The day after was my EMT psychomotor (practical) exam, which took place at Ware High School. I was expected to pass 4 different stations, including resuscitation, medical and trauma patient assessment, spinal immobilization, and upper and lower extremity immobilization. At the end of the day, I was able to pass all 4 stations. I now have to complete a 2 hour and 15 minute written exam on 9/14. With this in mind, I should use my time to write drafts for this class not only to complete the assignment, but I could also use it as a tool to take away some stress, even if I don’t typically write about my feelings or stresses.


I understand that these drafts should typically be centered around a scientific topic, but I felt it may be easier to get a better feel of writing by starting out with what is on my mind. Writing descriptive and detailed observations can be easy to read, but I feel that there is emotion and a “sense of human” being left out when all we read is bullet points of observations over and over again. This idea of scientific writing in my head may be wrong, and if so, I hope Professor Brewer can answer that for me. Because this is my second draft, I hate that I cannot revise what I write, even though I see flaws as I write. I hope this idea of having things on paper versus revising on the spot solves itself as I get more used to writing. I will admit I am a student who typically does their writing assignments last minute. I hope I learn something new as I start a new routine of writing everyday.

Draft #2

Submitted by ashorey on Sun, 09/08/2019 - 13:54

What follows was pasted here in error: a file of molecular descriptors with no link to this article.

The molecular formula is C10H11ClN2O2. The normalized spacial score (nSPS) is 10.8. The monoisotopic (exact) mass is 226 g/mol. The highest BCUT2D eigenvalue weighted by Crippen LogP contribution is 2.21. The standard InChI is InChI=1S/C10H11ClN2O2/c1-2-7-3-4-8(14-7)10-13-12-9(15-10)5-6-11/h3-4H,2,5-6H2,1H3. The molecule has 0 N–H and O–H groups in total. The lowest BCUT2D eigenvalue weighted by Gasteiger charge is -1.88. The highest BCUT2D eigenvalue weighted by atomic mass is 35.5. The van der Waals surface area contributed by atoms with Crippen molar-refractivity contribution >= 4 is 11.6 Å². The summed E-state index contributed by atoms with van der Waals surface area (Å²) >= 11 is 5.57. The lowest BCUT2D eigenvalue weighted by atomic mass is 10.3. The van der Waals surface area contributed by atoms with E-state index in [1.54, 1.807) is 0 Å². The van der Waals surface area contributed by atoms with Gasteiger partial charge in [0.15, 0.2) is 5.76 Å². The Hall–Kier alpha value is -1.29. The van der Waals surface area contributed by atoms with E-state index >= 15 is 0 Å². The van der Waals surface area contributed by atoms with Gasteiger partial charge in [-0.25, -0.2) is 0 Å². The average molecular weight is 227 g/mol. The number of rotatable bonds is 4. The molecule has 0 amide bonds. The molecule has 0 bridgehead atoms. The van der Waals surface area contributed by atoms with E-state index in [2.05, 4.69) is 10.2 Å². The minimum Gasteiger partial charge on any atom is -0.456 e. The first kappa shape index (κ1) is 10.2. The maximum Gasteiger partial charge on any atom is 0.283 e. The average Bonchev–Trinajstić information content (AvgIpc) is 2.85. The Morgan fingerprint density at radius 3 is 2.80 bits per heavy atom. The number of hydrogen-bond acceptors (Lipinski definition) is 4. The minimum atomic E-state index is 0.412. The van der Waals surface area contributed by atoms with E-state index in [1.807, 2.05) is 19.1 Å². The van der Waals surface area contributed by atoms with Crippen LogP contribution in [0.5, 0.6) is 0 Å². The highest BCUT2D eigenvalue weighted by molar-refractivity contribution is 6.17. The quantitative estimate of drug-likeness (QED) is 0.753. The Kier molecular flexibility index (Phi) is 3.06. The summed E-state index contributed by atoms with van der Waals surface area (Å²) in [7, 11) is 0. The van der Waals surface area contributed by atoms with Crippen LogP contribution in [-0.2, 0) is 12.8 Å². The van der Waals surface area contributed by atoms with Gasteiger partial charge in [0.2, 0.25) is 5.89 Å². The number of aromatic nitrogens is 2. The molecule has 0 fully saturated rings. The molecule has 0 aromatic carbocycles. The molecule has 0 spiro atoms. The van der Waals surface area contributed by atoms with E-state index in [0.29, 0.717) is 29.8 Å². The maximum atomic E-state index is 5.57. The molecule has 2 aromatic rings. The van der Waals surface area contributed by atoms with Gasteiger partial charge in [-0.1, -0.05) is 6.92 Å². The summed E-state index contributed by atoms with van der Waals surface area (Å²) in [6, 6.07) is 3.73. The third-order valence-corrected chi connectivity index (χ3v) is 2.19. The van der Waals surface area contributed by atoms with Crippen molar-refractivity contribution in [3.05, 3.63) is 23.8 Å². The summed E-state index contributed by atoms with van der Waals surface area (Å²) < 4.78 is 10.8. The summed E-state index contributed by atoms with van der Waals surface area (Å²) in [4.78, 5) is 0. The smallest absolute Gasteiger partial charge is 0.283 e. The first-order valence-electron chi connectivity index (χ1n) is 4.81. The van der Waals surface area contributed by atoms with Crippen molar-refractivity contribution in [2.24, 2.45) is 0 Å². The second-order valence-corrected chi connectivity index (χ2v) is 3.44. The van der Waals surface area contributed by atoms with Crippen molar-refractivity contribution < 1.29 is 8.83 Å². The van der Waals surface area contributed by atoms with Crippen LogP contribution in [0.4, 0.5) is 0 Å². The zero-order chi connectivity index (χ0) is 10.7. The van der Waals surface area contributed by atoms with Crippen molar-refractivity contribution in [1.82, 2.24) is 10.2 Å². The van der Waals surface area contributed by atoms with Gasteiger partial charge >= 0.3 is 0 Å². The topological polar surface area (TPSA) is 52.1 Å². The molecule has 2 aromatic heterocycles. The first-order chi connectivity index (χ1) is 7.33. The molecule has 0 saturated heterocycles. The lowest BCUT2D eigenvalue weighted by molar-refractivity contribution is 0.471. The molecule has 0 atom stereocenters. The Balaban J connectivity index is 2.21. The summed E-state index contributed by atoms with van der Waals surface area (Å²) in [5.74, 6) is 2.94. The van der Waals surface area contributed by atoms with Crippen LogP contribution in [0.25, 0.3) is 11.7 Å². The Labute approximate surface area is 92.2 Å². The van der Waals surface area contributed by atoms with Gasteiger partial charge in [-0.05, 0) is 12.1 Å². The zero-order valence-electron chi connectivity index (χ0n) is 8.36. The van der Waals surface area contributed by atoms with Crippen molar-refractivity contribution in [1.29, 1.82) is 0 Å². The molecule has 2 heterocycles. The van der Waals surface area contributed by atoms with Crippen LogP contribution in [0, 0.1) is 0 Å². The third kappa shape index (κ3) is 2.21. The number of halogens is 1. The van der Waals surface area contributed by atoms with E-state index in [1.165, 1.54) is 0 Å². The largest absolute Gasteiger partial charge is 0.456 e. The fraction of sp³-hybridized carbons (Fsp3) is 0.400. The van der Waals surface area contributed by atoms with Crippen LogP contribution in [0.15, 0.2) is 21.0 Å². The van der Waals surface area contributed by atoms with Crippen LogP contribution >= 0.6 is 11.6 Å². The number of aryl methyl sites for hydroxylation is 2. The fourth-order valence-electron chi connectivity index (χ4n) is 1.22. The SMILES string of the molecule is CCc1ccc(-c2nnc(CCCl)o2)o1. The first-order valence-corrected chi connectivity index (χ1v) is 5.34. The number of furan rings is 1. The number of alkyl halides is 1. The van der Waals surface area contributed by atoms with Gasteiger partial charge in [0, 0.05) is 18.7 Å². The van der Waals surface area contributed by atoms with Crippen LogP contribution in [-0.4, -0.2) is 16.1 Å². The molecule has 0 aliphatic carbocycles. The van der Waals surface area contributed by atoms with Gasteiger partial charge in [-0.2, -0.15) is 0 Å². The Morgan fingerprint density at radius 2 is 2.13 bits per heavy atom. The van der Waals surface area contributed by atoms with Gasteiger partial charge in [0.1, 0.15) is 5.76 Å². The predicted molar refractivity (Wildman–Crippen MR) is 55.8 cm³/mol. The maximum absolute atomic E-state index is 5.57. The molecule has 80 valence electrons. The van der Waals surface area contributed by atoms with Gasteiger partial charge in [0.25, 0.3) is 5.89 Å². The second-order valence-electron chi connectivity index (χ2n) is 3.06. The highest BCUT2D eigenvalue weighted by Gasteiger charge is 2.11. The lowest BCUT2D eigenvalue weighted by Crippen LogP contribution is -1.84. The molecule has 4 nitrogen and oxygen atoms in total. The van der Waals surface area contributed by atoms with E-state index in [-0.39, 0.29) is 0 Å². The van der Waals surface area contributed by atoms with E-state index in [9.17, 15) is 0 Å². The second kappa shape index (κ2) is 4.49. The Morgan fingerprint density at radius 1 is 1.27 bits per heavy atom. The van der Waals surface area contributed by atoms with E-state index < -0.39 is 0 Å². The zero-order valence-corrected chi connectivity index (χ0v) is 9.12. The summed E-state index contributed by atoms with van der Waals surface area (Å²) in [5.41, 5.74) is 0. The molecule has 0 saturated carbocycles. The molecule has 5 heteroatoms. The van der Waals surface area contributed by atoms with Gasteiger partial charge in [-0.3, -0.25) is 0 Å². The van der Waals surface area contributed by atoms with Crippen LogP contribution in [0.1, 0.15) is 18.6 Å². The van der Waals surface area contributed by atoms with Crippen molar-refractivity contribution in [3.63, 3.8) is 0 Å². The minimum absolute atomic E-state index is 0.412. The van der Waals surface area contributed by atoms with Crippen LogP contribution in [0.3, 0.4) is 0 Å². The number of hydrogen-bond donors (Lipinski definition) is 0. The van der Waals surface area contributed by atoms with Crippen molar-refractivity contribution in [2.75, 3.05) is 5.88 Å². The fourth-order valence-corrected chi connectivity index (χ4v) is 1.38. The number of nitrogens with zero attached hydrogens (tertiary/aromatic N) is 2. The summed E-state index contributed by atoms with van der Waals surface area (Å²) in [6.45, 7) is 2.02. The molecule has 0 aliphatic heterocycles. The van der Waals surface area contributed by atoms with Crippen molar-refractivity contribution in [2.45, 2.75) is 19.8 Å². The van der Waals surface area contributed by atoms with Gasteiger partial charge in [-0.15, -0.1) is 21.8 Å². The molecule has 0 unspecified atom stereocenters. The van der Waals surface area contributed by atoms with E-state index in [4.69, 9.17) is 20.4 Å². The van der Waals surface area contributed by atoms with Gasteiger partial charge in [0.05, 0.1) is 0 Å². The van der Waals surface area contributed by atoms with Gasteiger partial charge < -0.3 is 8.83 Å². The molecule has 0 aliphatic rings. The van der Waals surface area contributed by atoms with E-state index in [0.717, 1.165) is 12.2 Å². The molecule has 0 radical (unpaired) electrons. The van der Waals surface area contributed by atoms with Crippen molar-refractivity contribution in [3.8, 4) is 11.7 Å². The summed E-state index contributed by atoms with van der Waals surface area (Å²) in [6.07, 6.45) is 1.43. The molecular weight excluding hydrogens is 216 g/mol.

Something Life Science related that I have my mind on to write about is the crippling reliance of capitalistic gain to drive basic medical rights in our country. An example is how the geriatric focus in medicine is diminishing. Medical schools are closing geriatric branches, geriatric teachers are few and far between, and less people want to go into the specialty. Even geriatric units in hospitals are decreasing in both size and number. This would all make sense if the need for geriatric specialists was also decreasing, but it is not. These changes all come at a time where our world population is maximizing longevity and new technology is advancing life expectancies everyday. Why then, when the need is so great for geriatric practices, is the availability disappearing? The answer is money. Because people are living longer lives, the regular age of retirement leaves people with much more time after they stop working to rely on their savings. When is comes to medical needs, they also increase as the patients age: more prescriptions, surgeries, maybe a nurse assistant or nursing home, and thats where medicare comes in. Often times, medicare patients lose money for hospitals, therefore making hopsital CEOs and the primary earners disenchanted to serving them. If a majority or medicare patients are geriatric needs, simply closing the geriatric unit helps hospitals maintain a higher ratio or earnings to expenditures. And so all these people joining the aging population are greatly in desire for something that people don't want to provide them with, all because of money. To me, that is wrong. Medical care nowadays can do so much in achieving solutions to novel problems, so why not extend that ability to all the people who need it, not just the ones who make the hospital profit the most.